Fishing rules row may push China to clarify its South China Sea claims
Mark Valencia says Beijing must navigate safe course amid foreign protests and domestic pressure
The ambiguity of China's claims in the South China Sea has long been the main obstacle to resolving or even managing the jurisdictional disputes there. Despite of repeated requests from rival claimants, as well as the US, China has declined to clarify exactly what it claims and why.
Its infamous nine-dash line encompassing most of the South China Sea is open to several interpretations.
Persistent questioners may want to be careful what they wish for; they may not like the answer. Indeed, the recent "revision" of Hainan's fisheries regulations, which became effective on January 1, may have brought us closer to a clarification of China's claims.
The Philippines, Vietnam, the US, Japan and even Taiwan have protested. Some analysts say the revised rules violate the 2002 Asean-China Declaration on the Conduct of Parties in the South China Sea and undermine the advances made by President Xi Jinping and Premier Li Kaqiang during their "goodwill" visits to Southeast Asia last year.
However, according to Taylor Fravel of MIT, these rules are not new but simply Hainan's implementation of China's 2004 fisheries law, and similar rules issued in 1993 and 1998.
The concerns focus on one article in the Hainan People's Congress reaffirmation of these laws, which states that "foreigners or foreign fishing ships entering sea areas administered by Hainan and engaged in fishery production or fishery resource surveys should receive approval from relevant departments of the State Council".
The problem is that the previous versions of the law specified Hainan's jurisdiction as including much of the South China Sea which is also claimed in part by Brunei, Malaysia, the Philippines, Vietnam and Taiwan. Xinhua reported that these rules apply to 2 million square kilometres in the South China Sea.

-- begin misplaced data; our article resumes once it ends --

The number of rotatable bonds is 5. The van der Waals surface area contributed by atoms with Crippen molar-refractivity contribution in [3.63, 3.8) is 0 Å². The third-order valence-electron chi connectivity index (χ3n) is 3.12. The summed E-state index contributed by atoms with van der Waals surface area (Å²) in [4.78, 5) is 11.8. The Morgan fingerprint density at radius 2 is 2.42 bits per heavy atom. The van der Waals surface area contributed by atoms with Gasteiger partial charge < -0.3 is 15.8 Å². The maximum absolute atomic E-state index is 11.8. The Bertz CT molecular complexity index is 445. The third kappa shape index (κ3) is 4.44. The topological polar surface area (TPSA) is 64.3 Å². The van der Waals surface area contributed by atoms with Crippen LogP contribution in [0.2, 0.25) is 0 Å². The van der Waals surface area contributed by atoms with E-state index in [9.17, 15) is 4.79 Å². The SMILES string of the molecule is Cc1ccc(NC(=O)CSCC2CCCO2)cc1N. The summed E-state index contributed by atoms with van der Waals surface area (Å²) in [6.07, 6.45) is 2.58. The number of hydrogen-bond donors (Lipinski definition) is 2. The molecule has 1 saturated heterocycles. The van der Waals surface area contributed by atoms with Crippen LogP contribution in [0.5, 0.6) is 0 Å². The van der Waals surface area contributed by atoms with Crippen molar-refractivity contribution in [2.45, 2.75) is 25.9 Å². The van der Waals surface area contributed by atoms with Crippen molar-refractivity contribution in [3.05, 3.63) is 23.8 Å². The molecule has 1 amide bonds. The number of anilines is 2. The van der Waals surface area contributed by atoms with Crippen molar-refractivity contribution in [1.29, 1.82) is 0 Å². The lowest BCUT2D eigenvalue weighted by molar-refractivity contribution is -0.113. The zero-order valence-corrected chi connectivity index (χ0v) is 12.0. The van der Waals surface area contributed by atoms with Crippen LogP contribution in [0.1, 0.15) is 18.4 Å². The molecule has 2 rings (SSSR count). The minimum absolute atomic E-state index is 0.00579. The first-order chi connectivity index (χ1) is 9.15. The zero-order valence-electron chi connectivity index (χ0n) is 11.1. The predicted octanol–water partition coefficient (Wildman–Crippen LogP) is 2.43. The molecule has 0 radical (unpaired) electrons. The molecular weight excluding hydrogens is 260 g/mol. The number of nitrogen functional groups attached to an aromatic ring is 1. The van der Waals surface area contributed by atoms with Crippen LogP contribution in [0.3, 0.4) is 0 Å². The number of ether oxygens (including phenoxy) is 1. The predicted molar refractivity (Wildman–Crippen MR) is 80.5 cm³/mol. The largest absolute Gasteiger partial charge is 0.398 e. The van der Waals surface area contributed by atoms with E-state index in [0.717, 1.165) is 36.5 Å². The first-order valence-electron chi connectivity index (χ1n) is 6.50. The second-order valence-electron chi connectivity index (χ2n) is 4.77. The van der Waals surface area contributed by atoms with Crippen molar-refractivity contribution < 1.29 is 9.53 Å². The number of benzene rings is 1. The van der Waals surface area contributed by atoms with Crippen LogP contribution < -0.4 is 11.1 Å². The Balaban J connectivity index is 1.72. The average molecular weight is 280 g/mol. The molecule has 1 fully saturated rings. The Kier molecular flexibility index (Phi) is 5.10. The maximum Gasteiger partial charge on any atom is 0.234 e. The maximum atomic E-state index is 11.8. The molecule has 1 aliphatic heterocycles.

Moreover, existing Chinese law stipulates that a foreign fishing vessel that enters these waters without permission will be expelled and have its catch confiscated, and be fined up to 500,000 yuan (HK$636,000).
Foreign Ministry spokeswoman Hua Chunying said the regulations were "according to international law". However, the critical questions now are if, when and where the revised rules will be enforced. Some believe enforcement will be selective depending on the warmth or coolness of the flag-state's bilateral relations with China.
Lin Yun, director of legal affairs for the Hainan Department of Ocean and Fisheries, implied that enforcement would be difficult given the sheer size of the area to which it applies and China's present limited enforcement capabilities.
Moreover, the rules are likely to be ignored en masse by other claimants to the area so there would probably be many "offenders". Indeed, the Philippines has said it will not recognise the legislation.
These regulations may not be new or articulate new policy but they do beg the questions, why now, and why has China made an in-your-face reaffirmation of such a highly controversial provision? Doing so plays right into US attempts to convince members of the Association of Southeast Asian Nations that a rising China is a threat.
It also unnecessarily brings back into play the issue of "freedom of navigation" which concerns all seafaring nations. US Ambassador to the Philippines Philip Goldberg has reiterated the US concern with this principle. And China's declaration will almost certainly be used to bolster the Philippines' case against China at the International Tribunal for the Law of the Sea.
But this is all theoretical unless or until China actually tries to enforce these regulations against claimants in their own claimed exclusive economic zones, or in what others claim are "high seas", where no country can make a claim.
However, Vietnam and the Philippines say China has been doing so already against their vessels. If this becomes widespread and commonplace, it will indeed be - in the words of the US State Department - "provocative and potentially dangerous".
China is now facing a political dilemma of its own making. If it clarifies that the law applies to much of the South China Sea and tries to enforce it, Beijing will have "crossed the Rubicon" vis-à-vis other claimants and users of the sea.
If it continues its ambiguity, other nations will ignore the regulations and Chinese nationalists will claim it appears to be a "paper tiger" incapable of enforcing its own law. Domestic pressure will build for it to do so.
This seems a no-win situation. To escape this conundrum, China could clarify that it claims only the disputed islands and their exclusive economic zones, and that boundaries in the South China Sea should be negotiated.
Meanwhile, it should refrain from enforcing the rules beyond its own claimed exclusive economic zone and especially in other countries' claimed zones. To do otherwise is almost certain to court conflict.
Mark Valencia is an adjunct research associate at the National Institute for South China Sea Studies